The song that inspired Billie Joe Armstrong to become a musician

Billie Joe Armstrong

Billie Joe Armstrong, the frontman for Green Day, is without a doubt one of his generation’s most accomplished songwriters. Forget about the derogatory pop-punk label for a second; the Californian has accomplished a lot in his time. With a string of hits and an acclaimed rock opera, he has kept punk in the public’s consciousness.

Green Day are likely to be labelled by punk purists as sell-outs, but what successful band isn’t? It’s insane to expect them to keep releasing the same lo-fi punk album à la Kerplunk, destined to fail both creatively and commercially. Unlike many of their peers from the lauded Bay Area scene, the trio set their sights on longevity by foregoing their original form. They pushed themselves into new creative world and, accordingly, reached fresh heights.

They may not be everyone’s cup of tea, but a punk trio that began as just another scrappy rabble in 1987 has achieved such heights and maintained a prominent cultural status. Their recent performance on the New York tube demonstrated not only how relevant they remain with their new album Saviours. It also showcased how their music has transcended boundaries, appealing to people from all walks of life. That’s a rare accomplishment.

Frontman and guitarist Armstrong’s songwriting ability is the primary factor attributing to Green Day’s success. His distinct approach combines buzzsaw guitar with hooky, pop-leaning vocal melodies and anthemic choruses. This appeal arises from its ability to bridge the elements of punk that he values. Armstrong’s musical formula remains effective regardless of the lyrical themes. From the early classic ‘Basket Case’ to the more recent single ‘The American Dream is Killing Me’.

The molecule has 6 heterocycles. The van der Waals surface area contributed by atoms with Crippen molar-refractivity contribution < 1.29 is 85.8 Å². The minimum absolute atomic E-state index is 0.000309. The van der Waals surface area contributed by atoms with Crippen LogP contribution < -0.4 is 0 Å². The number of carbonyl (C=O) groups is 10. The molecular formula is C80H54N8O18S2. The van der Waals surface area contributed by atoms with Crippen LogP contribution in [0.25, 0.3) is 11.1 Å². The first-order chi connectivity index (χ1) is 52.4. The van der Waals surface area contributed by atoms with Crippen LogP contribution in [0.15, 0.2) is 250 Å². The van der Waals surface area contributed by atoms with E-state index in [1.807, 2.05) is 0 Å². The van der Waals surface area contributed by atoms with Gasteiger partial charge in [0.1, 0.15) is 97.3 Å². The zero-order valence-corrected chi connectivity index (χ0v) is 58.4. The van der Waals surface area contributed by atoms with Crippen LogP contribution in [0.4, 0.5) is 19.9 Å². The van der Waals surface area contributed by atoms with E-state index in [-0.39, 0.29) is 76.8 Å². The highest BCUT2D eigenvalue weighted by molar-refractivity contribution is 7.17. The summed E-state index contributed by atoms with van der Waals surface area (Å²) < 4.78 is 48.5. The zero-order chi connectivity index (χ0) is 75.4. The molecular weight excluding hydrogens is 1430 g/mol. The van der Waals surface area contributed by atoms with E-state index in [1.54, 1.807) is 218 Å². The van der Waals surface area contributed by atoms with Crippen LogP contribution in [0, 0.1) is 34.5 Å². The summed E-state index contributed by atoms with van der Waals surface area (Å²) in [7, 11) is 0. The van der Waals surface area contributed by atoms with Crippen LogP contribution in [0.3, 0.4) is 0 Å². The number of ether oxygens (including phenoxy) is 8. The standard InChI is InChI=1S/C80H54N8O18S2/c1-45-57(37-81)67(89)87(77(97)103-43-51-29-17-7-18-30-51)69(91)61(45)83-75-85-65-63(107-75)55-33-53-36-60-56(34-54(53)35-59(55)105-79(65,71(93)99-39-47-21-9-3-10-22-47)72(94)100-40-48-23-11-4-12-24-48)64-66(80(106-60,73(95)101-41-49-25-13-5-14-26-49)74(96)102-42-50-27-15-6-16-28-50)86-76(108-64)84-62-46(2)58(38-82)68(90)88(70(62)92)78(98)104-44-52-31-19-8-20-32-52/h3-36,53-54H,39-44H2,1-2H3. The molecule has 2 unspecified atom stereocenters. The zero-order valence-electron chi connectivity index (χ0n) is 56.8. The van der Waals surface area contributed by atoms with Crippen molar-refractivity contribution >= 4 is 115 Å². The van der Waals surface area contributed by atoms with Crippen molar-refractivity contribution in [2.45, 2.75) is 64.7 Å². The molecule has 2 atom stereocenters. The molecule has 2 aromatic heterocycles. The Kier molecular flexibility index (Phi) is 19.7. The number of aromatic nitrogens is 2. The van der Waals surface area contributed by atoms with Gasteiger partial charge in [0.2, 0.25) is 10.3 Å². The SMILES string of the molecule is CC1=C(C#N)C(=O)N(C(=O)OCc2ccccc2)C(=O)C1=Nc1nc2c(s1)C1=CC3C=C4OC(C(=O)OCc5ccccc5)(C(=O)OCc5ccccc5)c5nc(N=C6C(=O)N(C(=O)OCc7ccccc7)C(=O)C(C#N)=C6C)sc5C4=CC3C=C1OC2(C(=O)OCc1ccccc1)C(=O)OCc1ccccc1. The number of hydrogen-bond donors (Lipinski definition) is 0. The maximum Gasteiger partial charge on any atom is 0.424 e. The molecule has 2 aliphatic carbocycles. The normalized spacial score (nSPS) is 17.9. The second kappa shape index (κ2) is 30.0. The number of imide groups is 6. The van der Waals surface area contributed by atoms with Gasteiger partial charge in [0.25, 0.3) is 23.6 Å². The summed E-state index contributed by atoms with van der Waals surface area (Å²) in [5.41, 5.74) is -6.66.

Billie Joe Armstrong lists a number of songwriters as his heroes. According to him, one of the best acts of the 1980s alternative rock scene, Bob Mould and his band Hüsker Dü, gave him the inspiration to become a musician. Their song ‘Don’t Want to Know if You Are Lonely’ from 1986’s Candy Apple Grey proved to be the ultimate motivator.

In an interview with Entertainment Weekly in 2016, Armstrong shared, “I’ve been playing music ever since I can remember. When I first started getting into alternative music, I picked up 1986’s Candy Apple Grey by Hüsker Dü .  This was because I was watching the video for “Don’t Want to Know if You Are Lonely” on 120 Minutes on MTV.” That song immediately blew me away. I began a long love affair with Hüsker Dü. I wanted to be like Hüsker Dü when I first started Green Day.”

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